The web of litigation surrounding President Donald Trump’s decision to end a program protecting certain children of undocumented immigrants from deportation is swelling rapidly, with two new lawsuits filed Monday.
Legal legends are behind the two latest suits. One, in a Washington, D.C., federal court, was brought by the NAACP with the help of plaintiffs’ giant Joseph Sellers of Cohen Milstein Sellers & Toll. Another, in the federal district court for northern California, was brought on behalf of immigrant children themselves. They are represented by Harvard professor Lawrence Tribe and Gibson, Dunn & Crutcher’s Ted Boutrous, as well as several other prominent scholars and lawyers.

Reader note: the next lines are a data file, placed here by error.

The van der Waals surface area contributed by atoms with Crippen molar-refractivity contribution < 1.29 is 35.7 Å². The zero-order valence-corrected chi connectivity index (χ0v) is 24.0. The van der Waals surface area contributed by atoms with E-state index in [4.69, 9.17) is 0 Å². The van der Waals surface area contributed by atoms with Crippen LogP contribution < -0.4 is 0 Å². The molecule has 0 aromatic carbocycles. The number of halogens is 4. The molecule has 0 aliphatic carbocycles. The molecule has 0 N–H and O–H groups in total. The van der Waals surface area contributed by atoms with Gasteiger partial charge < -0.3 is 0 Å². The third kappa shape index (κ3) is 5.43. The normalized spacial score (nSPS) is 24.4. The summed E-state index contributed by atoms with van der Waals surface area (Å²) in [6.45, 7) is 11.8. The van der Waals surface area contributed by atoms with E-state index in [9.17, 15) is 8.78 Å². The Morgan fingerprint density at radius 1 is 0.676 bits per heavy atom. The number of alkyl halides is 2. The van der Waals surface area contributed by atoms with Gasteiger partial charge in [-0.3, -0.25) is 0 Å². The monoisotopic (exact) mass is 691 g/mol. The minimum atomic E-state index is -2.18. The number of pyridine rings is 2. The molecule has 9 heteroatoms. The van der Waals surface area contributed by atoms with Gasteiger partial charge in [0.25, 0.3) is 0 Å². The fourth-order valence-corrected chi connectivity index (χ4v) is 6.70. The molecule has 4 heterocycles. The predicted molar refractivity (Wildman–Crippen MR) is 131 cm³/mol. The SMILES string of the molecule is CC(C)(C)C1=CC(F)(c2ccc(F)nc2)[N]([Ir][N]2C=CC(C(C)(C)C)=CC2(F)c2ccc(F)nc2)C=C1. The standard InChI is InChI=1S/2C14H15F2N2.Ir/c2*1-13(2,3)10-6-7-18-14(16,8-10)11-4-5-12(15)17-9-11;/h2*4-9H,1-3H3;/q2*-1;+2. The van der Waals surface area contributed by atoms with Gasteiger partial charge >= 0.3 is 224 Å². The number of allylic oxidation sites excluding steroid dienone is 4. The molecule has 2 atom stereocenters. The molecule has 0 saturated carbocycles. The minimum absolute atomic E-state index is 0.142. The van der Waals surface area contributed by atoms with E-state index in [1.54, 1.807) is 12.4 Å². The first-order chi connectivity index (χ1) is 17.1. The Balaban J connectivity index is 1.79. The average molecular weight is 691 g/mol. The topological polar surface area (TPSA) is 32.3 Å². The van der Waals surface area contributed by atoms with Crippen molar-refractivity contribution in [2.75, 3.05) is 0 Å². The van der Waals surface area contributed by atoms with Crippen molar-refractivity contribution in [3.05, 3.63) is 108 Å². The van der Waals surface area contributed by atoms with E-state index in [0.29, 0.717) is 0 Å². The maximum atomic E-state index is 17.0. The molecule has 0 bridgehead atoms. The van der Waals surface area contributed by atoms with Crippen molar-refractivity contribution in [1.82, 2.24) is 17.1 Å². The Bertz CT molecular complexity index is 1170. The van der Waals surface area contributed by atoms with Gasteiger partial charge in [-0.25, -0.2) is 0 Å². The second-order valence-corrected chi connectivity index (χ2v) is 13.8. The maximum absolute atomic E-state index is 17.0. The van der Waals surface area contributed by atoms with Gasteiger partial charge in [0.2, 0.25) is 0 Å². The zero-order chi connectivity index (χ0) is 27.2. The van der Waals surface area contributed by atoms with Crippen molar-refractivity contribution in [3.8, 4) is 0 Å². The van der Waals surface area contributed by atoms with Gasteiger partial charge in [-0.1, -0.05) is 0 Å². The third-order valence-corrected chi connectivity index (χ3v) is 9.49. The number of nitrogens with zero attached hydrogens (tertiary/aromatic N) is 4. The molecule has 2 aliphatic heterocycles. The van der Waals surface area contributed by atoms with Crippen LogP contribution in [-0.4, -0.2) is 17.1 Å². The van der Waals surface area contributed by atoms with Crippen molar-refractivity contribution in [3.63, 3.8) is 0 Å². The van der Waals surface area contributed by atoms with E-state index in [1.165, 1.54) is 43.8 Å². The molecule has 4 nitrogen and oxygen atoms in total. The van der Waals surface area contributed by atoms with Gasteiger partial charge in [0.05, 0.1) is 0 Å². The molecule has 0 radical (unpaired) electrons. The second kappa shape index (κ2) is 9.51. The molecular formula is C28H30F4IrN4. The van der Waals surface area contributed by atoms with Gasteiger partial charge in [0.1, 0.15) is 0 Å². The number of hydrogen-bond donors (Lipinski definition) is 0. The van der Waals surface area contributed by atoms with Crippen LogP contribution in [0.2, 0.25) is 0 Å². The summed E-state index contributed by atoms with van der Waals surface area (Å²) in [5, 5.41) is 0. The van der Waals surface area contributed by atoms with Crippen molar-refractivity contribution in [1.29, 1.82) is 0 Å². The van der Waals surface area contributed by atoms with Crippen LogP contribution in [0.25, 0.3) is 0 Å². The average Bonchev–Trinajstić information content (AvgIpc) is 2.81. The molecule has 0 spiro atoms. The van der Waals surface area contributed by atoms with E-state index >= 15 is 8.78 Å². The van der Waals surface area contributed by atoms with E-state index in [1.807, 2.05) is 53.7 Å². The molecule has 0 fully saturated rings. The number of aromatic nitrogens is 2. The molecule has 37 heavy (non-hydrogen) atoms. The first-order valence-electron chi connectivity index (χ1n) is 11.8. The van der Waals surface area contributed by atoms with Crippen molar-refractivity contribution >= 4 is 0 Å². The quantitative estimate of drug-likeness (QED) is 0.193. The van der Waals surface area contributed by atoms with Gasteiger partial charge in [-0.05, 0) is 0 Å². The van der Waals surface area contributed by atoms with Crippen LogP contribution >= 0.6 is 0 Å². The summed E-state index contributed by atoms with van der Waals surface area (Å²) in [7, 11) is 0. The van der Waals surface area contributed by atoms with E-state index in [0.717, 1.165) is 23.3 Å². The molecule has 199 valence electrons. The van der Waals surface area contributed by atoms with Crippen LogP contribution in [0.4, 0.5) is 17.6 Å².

In these and other lawsuits related to the Deferred Action for Childhood Arrivals program, which have been filed on a rolling basis since Attorney General Jeff Sessions announced the rescission of the program Sept. 5, the legal theories are quite similar. Most feature a mix of constitutional claims and charges of violations of administrative law, though the plaintiffs and their standing claims may vary widely.
“The fact that there are similar claims in these cases … is a reflection perhaps that great minds think alike,” Sellers said. “[The DACA lawsuits] all seem to focus on the same conduct and I think reflect genuine and strong concern from different segments of our society.”
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